Upstart Television Festival CanneSeries Launches With 'Versailles'
The new fest, which bookends the MIPTV market, comes ahead of France's more established Series Mania festival later this month.
A month before the launch of its legendary film festival, the French seaside town of Cannes rolls out the red carpet for small screen talent with CannesSeries, a brand-new event highlighting the best in international television.
The inaugural CannesSeries launches Wednesday with the world premiere of the third season of Versailles, the CanalPlus period drama set during the rule of King Louis XIV. The show, produced by Capa Drama, Banijay Studios France and Entre Chien et Loup, is sold globally by Banijay. It airs on Ovation in the U.S. and in the U.K. on the BBC.
The Michael C. Hall drama Safe, from StudioCanal’s Red Production company, which Netflix will bow worldwide, will close the festival on April 11. Both Safe and Versailles will run out of competition.
The CannesSeries competition lineup includes the world premiere of Killing Eve, created by Phoebe Waller-Bridge (Fleabag) and starring Sandra Oh and Jodie Comer; Here on Earth, co-created, directed by and starring Gael Garcia Bernal; and Rai 2’s Italian mafia series The Hunter.
The Truth About The Harry Quebert Affair, a miniseries produced by MGM Television which will air on France's TF1 and Epix in the U.S., and featuring Grey's Anatomy star Patrick Dempsey, will also present a special sneak peek of select scenes from the series, in the out-of-competition portion of the festival.
An international jury, headed by Safe writer and showrunner Harlan Coben and including German actress Paula Beer, The Wire star Michael Kenneth Williams, television composer Cristobal Tapia De Veer (Black Mirror), French screenwriter Audrey Fouche (The Returned) and Turkish actress Melisa Sozen (Winter Sleep), will judge the competition titles and announce this year's winners, in the categories for best music, best screenplay, special performance prize, best performance and best series, at a ceremony on April 11.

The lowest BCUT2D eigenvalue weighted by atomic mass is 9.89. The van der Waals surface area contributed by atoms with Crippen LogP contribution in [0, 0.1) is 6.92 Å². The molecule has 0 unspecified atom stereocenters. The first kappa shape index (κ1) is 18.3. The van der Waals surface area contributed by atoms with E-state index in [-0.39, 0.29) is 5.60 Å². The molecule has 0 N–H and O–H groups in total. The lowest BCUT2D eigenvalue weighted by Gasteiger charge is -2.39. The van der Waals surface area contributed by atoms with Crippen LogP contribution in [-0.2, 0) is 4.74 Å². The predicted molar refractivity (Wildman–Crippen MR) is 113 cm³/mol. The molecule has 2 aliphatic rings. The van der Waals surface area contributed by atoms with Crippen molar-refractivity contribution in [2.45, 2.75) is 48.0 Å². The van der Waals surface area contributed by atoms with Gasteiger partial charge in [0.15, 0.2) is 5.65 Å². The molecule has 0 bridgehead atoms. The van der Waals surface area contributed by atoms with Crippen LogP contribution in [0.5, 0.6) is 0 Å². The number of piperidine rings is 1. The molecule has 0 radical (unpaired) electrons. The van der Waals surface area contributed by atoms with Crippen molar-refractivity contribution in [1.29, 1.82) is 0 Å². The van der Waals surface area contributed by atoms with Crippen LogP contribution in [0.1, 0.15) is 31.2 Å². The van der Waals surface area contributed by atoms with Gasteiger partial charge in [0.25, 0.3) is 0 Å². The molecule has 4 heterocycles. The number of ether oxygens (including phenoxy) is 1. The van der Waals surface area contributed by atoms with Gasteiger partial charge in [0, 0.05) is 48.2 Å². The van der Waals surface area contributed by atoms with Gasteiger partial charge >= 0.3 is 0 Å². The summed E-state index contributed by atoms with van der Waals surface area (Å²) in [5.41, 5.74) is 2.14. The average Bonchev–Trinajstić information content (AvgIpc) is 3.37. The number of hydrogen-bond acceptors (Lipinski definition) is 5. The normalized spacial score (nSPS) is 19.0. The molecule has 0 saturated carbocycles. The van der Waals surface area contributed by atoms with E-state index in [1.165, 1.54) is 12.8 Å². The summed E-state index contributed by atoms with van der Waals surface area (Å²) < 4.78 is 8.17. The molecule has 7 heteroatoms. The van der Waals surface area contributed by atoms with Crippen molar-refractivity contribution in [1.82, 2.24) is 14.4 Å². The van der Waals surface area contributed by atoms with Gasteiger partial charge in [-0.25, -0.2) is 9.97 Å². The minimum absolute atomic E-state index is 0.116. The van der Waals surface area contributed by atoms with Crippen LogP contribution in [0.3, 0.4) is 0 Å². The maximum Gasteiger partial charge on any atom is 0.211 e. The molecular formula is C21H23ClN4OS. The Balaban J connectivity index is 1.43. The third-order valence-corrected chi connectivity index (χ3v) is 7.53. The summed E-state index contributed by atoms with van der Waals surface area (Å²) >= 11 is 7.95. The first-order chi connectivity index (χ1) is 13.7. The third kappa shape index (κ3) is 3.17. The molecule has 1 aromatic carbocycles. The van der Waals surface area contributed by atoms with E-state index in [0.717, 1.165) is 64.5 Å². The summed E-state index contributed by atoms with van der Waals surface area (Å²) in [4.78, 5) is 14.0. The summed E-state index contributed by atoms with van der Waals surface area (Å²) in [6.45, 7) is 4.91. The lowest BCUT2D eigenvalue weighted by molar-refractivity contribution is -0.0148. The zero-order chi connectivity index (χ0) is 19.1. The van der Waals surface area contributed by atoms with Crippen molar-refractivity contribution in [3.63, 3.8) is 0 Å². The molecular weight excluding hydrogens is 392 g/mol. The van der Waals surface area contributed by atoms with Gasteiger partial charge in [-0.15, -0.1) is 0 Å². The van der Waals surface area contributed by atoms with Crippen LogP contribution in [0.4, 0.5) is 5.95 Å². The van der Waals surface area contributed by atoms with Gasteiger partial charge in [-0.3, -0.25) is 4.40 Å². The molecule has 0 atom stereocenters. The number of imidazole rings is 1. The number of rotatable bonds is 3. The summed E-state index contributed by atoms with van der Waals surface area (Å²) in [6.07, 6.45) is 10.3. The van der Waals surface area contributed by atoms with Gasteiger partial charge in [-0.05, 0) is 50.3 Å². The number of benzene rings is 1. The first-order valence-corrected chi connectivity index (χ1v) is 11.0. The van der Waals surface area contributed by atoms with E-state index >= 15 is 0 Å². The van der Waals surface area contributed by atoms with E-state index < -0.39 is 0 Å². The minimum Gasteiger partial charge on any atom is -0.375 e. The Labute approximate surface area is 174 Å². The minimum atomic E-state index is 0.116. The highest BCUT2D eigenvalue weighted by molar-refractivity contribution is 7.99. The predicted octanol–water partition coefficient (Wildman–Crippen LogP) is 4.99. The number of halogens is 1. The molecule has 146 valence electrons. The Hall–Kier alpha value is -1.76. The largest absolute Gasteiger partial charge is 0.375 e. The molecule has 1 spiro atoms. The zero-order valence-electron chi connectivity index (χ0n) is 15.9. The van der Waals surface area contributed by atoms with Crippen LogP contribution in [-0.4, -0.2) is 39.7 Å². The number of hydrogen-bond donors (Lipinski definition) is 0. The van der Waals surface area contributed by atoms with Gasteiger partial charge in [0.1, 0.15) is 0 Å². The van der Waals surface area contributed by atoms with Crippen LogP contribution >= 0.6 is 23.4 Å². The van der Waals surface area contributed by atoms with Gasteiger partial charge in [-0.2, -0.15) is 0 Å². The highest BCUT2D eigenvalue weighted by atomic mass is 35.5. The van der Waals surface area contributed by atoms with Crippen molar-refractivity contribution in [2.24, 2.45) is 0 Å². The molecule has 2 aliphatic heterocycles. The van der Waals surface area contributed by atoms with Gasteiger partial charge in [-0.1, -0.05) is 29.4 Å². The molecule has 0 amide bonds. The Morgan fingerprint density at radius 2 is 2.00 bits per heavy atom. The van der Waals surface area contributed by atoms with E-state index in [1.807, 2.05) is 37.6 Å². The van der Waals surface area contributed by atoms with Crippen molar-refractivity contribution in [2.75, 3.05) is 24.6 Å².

CannesSeries will run parallel to the international television market MIPTV, which runs April 9-12 in Cannes. One of the keys to judging the new festival's success will be to what extent the global television industry embraces the event.
Of particular interest for the industry will be a side event, In Development, run jointly by CannesSeries and MIPTV, which will present 12 in-development projects from 10 different countries that are searching for production and financing partners. Among the selected projects are the U.S. series Angelica, written and produced by Jen McGowan and Eliza Lee; the New Zealand series Dead Head from Screentime NZ, and The Sources of Evil, a project from Germany's Wuste Film. International buyers are increasingly looking to board series at the development stage and with its curated lineup, CannesSeries hopes to offer a best-of new projects for networks and international production companies.
But the real measuring stick for the upstart CannesSeries will be how it compares to Series Mania, the established, and well-respected, TV festival, which runs from April 27-May 5.
For its ninth edition, Series Mania is moving from Paris to the small city of Lille. This year's Series Mania kicks off with the world premiere of the pilot episode of HBO's Succession, starring Brian Cox, Hiam Abbass and Matthew Macfadyen. Festival highlights include the world premieres of BBC/Sundance TV series The Split from The Hour writer Abi Morgan; Warner Bros. and Paramount Network’s American Woman starring Alicia Silverstone and Mena Suvari and the French premiere of the first two episodes of the first season of Tom Tykwer's period epic Babylon Berlin, which will will close Series Mania. The festival will also feature the screening of the first two episodes of the second season Hulu's Emmy-winning The Handmaid's Tale and the fourth and final season of Nimbus Film's Scandinavian noir The Bridge.
Series Mania's competition jury is headed by U.S. writer and producer Chris Brancato, co-creator of Netflix's Narcos.
Series Mania has the backing of the French government, while CannesSeries is supported by the city of Cannes —particularly its ambitious mayor David Lisnard — and has secured industry support, from French pay TV giant CanalPlus, which dropped Series Mania for an exclusive partnership with CannesSeries.